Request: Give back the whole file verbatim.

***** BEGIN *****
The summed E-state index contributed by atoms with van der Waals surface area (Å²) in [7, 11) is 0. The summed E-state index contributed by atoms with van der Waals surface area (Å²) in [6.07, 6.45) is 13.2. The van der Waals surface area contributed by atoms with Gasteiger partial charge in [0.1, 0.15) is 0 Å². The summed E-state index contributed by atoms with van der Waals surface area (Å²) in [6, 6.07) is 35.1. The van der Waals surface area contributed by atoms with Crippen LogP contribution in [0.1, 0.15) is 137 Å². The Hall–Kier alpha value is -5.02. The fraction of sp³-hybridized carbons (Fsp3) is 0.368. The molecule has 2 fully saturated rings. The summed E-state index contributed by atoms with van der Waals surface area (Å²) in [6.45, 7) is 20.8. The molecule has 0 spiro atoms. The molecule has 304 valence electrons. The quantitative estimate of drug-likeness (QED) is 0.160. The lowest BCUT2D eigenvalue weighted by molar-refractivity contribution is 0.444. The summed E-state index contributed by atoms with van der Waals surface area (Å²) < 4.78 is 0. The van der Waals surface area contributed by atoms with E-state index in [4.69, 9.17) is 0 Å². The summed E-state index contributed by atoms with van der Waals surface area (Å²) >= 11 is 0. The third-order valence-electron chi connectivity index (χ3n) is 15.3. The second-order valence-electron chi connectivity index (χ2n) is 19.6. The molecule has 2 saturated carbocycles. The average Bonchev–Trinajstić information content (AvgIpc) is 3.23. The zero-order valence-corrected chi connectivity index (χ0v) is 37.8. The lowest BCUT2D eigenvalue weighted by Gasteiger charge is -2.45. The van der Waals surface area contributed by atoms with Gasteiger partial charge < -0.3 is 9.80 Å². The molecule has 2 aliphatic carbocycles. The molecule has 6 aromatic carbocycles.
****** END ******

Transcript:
The summed E-state index contributed by atoms with van der Waals surface area (Å²) in [7, 11) is 0. The summed E-state index contributed by atoms with van der Waals surface area (Å²) in [6.07, 6.45) is 13.2. The van der Waals surface area contributed by atoms with Gasteiger partial charge in [0.1, 0.15) is 0 Å². The summed E-state index contributed by atoms with van der Waals surface area (Å²) in [6, 6.07) is 35.1. The van der Waals surface area contributed by atoms with Crippen LogP contribution in [0.1, 0.15) is 137 Å². The Hall–Kier alpha value is -5.02. The fraction of sp³-hybridized carbons (Fsp3) is 0.368. The molecule has 2 fully saturated rings. The summed E-state index contributed by atoms with van der Waals surface area (Å²) in [6.45, 7) is 20.8. The molecule has 0 spiro atoms. The molecule has 304 valence electrons. The quantitative estimate of drug-likeness (QED) is 0.160. The lowest BCUT2D eigenvalue weighted by molar-refractivity contribution is 0.444. The summed E-state index contributed by atoms with van der Waals surface area (Å²) < 4.78 is 0. The van der Waals surface area contributed by atoms with E-state index in [4.69, 9.17) is 0 Å². The summed E-state index contributed by atoms with van der Waals surface area (Å²) >= 11 is 0. The third-order valence-electron chi connectivity index (χ3n) is 15.3. The second-order valence-electron chi connectivity index (χ2n) is 19.6. The molecule has 2 saturated carbocycles. The average Bonchev–Trinajstić information content (AvgIpc) is 3.23. The zero-order valence-corrected chi connectivity index (χ0v) is 37.8. The lowest BCUT2D eigenvalue weighted by Gasteiger charge is -2.45. The van der Waals surface area contributed by atoms with Gasteiger partial charge < -0.3 is 9.80 Å². The molecule has 2 aliphatic carbocycles. The molecule has 6 aromatic carbocycles.